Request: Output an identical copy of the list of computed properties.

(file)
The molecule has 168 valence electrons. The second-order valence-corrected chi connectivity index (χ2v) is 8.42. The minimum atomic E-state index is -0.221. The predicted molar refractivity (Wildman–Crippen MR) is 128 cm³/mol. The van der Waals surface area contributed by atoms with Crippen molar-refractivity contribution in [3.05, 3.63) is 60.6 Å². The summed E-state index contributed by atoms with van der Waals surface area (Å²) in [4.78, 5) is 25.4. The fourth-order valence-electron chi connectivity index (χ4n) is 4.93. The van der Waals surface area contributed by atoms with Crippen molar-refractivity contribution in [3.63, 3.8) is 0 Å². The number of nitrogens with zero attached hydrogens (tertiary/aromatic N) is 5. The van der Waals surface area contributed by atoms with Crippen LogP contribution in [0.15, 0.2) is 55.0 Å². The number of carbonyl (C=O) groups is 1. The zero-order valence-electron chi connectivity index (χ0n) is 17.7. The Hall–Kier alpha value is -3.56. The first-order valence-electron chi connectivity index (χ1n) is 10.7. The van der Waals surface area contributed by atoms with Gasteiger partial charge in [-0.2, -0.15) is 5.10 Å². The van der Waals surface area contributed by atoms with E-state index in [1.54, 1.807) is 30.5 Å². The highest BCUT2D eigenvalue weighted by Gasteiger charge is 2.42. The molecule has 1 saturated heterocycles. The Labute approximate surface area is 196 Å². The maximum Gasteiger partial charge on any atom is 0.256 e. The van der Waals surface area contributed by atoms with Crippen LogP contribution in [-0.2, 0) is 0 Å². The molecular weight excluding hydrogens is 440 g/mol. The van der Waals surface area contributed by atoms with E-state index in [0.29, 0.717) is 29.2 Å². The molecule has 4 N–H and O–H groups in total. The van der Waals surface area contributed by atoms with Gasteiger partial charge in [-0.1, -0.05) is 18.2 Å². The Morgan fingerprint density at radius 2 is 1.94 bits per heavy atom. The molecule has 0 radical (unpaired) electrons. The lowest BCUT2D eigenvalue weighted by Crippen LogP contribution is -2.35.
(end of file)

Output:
The molecule has 168 valence electrons. The second-order valence-corrected chi connectivity index (χ2v) is 8.42. The minimum atomic E-state index is -0.221. The predicted molar refractivity (Wildman–Crippen MR) is 128 cm³/mol. The van der Waals surface area contributed by atoms with Crippen molar-refractivity contribution in [3.05, 3.63) is 60.6 Å². The summed E-state index contributed by atoms with van der Waals surface area (Å²) in [4.78, 5) is 25.4. The fourth-order valence-electron chi connectivity index (χ4n) is 4.93. The van der Waals surface area contributed by atoms with Crippen molar-refractivity contribution in [3.63, 3.8) is 0 Å². The number of nitrogens with zero attached hydrogens (tertiary/aromatic N) is 5. The van der Waals surface area contributed by atoms with Crippen LogP contribution in [0.15, 0.2) is 55.0 Å². The number of carbonyl (C=O) groups is 1. The zero-order valence-electron chi connectivity index (χ0n) is 17.7. The Hall–Kier alpha value is -3.56. The first-order valence-electron chi connectivity index (χ1n) is 10.7. The van der Waals surface area contributed by atoms with Gasteiger partial charge in [-0.2, -0.15) is 5.10 Å². The van der Waals surface area contributed by atoms with E-state index in [1.54, 1.807) is 30.5 Å². The highest BCUT2D eigenvalue weighted by Gasteiger charge is 2.42. The molecule has 1 saturated heterocycles. The Labute approximate surface area is 196 Å². The maximum Gasteiger partial charge on any atom is 0.256 e. The van der Waals surface area contributed by atoms with Crippen LogP contribution in [-0.2, 0) is 0 Å². The molecular weight excluding hydrogens is 440 g/mol. The van der Waals surface area contributed by atoms with E-state index in [0.29, 0.717) is 29.2 Å². The molecule has 4 N–H and O–H groups in total. The van der Waals surface area contributed by atoms with Gasteiger partial charge in [-0.1, -0.05) is 18.2 Å². The Morgan fingerprint density at radius 2 is 1.94 bits per heavy atom. The molecule has 0 radical (unpaired) electrons. The lowest BCUT2D eigenvalue weighted by Crippen LogP contribution is -2.35.